Controlling behaviour using neuroleptic drugs: the role of the Mental Capacity Act 2005 in protecting the liberty of people with dementia.

Boyle, Geraldine (2008). Controlling behaviour using neuroleptic drugs: the role of the Mental Capacity Act 2005 in protecting the liberty of people with dementia. Disability and Society, 23(7) pp. 759–771.

DOI: https://doi.org/10.1080/09687590802469255

Abstract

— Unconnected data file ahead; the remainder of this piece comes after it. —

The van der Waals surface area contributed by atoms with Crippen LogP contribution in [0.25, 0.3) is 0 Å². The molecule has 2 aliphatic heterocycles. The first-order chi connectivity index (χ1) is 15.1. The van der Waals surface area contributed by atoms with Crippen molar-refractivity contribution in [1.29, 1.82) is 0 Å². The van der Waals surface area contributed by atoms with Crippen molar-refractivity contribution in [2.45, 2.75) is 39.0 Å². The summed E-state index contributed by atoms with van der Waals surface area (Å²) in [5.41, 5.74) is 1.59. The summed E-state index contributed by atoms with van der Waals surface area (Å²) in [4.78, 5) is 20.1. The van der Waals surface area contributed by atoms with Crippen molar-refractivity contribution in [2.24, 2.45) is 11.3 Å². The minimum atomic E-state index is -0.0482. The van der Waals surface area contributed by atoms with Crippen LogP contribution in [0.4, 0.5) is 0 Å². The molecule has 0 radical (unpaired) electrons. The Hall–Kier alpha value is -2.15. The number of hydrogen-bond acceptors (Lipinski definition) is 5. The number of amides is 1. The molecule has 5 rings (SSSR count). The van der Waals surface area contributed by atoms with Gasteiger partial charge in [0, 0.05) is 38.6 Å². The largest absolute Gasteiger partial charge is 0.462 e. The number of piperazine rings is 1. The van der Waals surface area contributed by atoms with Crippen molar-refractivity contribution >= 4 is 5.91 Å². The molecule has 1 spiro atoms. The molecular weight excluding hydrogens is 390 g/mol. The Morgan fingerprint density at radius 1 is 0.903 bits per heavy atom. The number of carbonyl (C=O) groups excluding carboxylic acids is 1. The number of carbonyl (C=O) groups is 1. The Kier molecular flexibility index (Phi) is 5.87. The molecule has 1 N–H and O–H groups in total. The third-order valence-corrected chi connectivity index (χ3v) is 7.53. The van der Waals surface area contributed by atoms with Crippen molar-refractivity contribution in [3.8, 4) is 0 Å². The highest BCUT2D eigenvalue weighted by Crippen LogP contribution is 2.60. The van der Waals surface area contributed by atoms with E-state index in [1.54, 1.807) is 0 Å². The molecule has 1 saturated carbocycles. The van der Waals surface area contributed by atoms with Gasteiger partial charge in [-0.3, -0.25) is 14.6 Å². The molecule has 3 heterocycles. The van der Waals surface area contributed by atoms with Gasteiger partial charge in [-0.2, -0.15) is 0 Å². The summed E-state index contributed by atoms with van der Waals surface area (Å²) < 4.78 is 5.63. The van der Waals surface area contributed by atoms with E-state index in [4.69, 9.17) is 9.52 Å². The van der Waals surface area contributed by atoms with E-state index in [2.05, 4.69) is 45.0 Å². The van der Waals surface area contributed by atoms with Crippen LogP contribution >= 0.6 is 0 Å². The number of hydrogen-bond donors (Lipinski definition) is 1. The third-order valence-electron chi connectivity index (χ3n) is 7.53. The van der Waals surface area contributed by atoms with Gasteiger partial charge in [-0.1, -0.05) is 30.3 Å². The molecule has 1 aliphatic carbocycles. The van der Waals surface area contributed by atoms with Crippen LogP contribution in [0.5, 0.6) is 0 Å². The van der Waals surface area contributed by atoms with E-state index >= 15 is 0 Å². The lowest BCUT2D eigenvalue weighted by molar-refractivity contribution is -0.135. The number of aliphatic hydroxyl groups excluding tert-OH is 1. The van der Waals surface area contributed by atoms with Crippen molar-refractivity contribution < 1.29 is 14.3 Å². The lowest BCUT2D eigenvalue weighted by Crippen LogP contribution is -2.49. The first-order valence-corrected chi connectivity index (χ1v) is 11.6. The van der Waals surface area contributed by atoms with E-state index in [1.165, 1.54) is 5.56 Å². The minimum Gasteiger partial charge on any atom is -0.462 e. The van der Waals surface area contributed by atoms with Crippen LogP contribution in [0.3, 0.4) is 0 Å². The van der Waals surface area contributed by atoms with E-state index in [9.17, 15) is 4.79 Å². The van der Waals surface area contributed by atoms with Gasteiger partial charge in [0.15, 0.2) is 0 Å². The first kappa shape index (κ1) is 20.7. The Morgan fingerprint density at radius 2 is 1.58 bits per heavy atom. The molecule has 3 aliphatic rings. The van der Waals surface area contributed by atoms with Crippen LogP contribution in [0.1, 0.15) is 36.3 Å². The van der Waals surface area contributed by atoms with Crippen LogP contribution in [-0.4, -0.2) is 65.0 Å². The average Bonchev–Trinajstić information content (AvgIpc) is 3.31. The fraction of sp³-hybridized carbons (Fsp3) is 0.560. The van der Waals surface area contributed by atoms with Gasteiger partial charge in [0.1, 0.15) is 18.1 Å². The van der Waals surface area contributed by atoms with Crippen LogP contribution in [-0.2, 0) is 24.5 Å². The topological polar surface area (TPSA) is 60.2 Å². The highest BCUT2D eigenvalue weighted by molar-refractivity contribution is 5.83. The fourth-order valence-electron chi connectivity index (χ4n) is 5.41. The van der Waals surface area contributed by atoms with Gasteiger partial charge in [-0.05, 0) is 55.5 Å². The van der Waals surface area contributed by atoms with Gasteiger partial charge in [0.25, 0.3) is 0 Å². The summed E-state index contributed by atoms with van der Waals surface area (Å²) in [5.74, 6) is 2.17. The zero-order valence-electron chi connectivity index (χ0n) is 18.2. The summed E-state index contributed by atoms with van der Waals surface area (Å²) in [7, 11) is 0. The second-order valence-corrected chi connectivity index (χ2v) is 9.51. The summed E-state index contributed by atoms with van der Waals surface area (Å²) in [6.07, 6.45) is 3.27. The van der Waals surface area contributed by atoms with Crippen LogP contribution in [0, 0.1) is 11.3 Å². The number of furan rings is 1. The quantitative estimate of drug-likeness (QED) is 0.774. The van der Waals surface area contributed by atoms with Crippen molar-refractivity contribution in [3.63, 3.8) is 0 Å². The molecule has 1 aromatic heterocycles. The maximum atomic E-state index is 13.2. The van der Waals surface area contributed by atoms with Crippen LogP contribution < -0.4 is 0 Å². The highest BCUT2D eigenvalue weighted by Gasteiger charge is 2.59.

The use of neuroleptic drugs to mediate the behaviour of people with dementia living in care homes can lead to them being deprived of their liberty. Whilst regulation has been successful in reducing neuroleptic prescribing in the USA, policy guidance has been unsuccessful in reducing the use of these drugs in the UK. Yet the Mental capacity act 2005 aimed to protect the liberty of people lacking capacity and provided safeguards to ensure that they are not inappropriately deprived of their liberty in institutions. This article highlights the potential for using this law to identify when neuroleptic prescribing in care homes would deprive people with dementia of their liberty and, in turn, to act as a check on prescribing levels. However, the extent to which the Act can promote and protect the right to liberty of people with dementia is constrained by a lack of access to social rights.

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